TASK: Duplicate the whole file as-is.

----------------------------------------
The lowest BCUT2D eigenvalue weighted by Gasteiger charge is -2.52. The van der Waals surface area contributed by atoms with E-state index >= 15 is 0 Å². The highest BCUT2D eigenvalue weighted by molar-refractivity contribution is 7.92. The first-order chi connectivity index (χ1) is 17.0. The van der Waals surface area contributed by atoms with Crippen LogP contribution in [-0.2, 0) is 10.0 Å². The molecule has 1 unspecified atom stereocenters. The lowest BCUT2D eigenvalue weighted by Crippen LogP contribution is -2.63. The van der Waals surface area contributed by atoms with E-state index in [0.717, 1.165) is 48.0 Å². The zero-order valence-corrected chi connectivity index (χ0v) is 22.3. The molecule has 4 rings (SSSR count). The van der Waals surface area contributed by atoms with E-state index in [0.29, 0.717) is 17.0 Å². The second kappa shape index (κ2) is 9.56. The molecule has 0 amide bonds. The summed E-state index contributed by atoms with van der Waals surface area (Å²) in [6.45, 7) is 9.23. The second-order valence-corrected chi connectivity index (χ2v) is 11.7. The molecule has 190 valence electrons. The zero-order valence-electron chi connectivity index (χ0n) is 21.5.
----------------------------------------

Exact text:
The lowest BCUT2D eigenvalue weighted by Gasteiger charge is -2.52. The van der Waals surface area contributed by atoms with E-state index >= 15 is 0 Å². The highest BCUT2D eigenvalue weighted by molar-refractivity contribution is 7.92. The first-order chi connectivity index (χ1) is 17.0. The van der Waals surface area contributed by atoms with Crippen LogP contribution in [-0.2, 0) is 10.0 Å². The molecule has 1 unspecified atom stereocenters. The lowest BCUT2D eigenvalue weighted by Crippen LogP contribution is -2.63. The van der Waals surface area contributed by atoms with E-state index in [0.717, 1.165) is 48.0 Å². The zero-order valence-corrected chi connectivity index (χ0v) is 22.3. The molecule has 4 rings (SSSR count). The van der Waals surface area contributed by atoms with E-state index in [0.29, 0.717) is 17.0 Å². The second kappa shape index (κ2) is 9.56. The molecule has 0 amide bonds. The summed E-state index contributed by atoms with van der Waals surface area (Å²) in [6.45, 7) is 9.23. The second-order valence-corrected chi connectivity index (χ2v) is 11.7. The molecule has 190 valence electrons. The zero-order valence-electron chi connectivity index (χ0n) is 21.5.